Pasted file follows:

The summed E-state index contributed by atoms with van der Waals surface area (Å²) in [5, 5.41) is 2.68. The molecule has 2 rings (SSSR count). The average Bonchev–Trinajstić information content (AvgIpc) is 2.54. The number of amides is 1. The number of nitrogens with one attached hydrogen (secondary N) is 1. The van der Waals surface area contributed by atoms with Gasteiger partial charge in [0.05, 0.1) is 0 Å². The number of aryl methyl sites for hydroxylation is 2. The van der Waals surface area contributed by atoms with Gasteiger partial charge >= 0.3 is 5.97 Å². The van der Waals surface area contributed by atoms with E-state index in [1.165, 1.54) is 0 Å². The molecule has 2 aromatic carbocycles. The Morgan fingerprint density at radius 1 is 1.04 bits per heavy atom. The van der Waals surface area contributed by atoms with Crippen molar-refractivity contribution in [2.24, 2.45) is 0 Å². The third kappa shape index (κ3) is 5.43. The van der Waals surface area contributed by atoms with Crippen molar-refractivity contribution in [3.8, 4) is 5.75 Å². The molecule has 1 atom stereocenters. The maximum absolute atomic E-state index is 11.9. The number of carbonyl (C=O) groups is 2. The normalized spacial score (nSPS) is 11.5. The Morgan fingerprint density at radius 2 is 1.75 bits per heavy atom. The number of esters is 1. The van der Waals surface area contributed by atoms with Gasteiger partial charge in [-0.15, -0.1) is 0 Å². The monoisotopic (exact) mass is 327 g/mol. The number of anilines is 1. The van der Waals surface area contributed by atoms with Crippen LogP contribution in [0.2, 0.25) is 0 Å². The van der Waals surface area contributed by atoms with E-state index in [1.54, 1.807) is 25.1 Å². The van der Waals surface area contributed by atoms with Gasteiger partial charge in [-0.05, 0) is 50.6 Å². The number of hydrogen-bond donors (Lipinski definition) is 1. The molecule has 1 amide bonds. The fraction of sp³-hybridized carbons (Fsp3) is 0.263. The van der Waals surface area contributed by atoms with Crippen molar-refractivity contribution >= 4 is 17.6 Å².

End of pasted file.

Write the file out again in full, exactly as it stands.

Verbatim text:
The summed E-state index contributed by atoms with van der Waals surface area (Å²) in [5, 5.41) is 2.68. The molecule has 2 rings (SSSR count). The average Bonchev–Trinajstić information content (AvgIpc) is 2.54. The number of amides is 1. The number of nitrogens with one attached hydrogen (secondary N) is 1. The van der Waals surface area contributed by atoms with Gasteiger partial charge in [0.05, 0.1) is 0 Å². The number of aryl methyl sites for hydroxylation is 2. The van der Waals surface area contributed by atoms with Gasteiger partial charge >= 0.3 is 5.97 Å². The van der Waals surface area contributed by atoms with E-state index in [1.165, 1.54) is 0 Å². The molecule has 2 aromatic carbocycles. The Morgan fingerprint density at radius 1 is 1.04 bits per heavy atom. The van der Waals surface area contributed by atoms with Crippen molar-refractivity contribution in [2.24, 2.45) is 0 Å². The third kappa shape index (κ3) is 5.43. The van der Waals surface area contributed by atoms with Crippen molar-refractivity contribution in [3.8, 4) is 5.75 Å². The molecule has 1 atom stereocenters. The maximum absolute atomic E-state index is 11.9. The number of carbonyl (C=O) groups is 2. The normalized spacial score (nSPS) is 11.5. The Morgan fingerprint density at radius 2 is 1.75 bits per heavy atom. The number of esters is 1. The van der Waals surface area contributed by atoms with Gasteiger partial charge in [-0.15, -0.1) is 0 Å². The monoisotopic (exact) mass is 327 g/mol. The number of anilines is 1. The van der Waals surface area contributed by atoms with Crippen LogP contribution in [0.2, 0.25) is 0 Å². The van der Waals surface area contributed by atoms with E-state index in [1.54, 1.807) is 25.1 Å². The van der Waals surface area contributed by atoms with Gasteiger partial charge in [-0.05, 0) is 50.6 Å². The number of hydrogen-bond donors (Lipinski definition) is 1. The molecule has 1 amide bonds. The fraction of sp³-hybridized carbons (Fsp3) is 0.263. The van der Waals surface area contributed by atoms with Crippen molar-refractivity contribution >= 4 is 17.6 Å².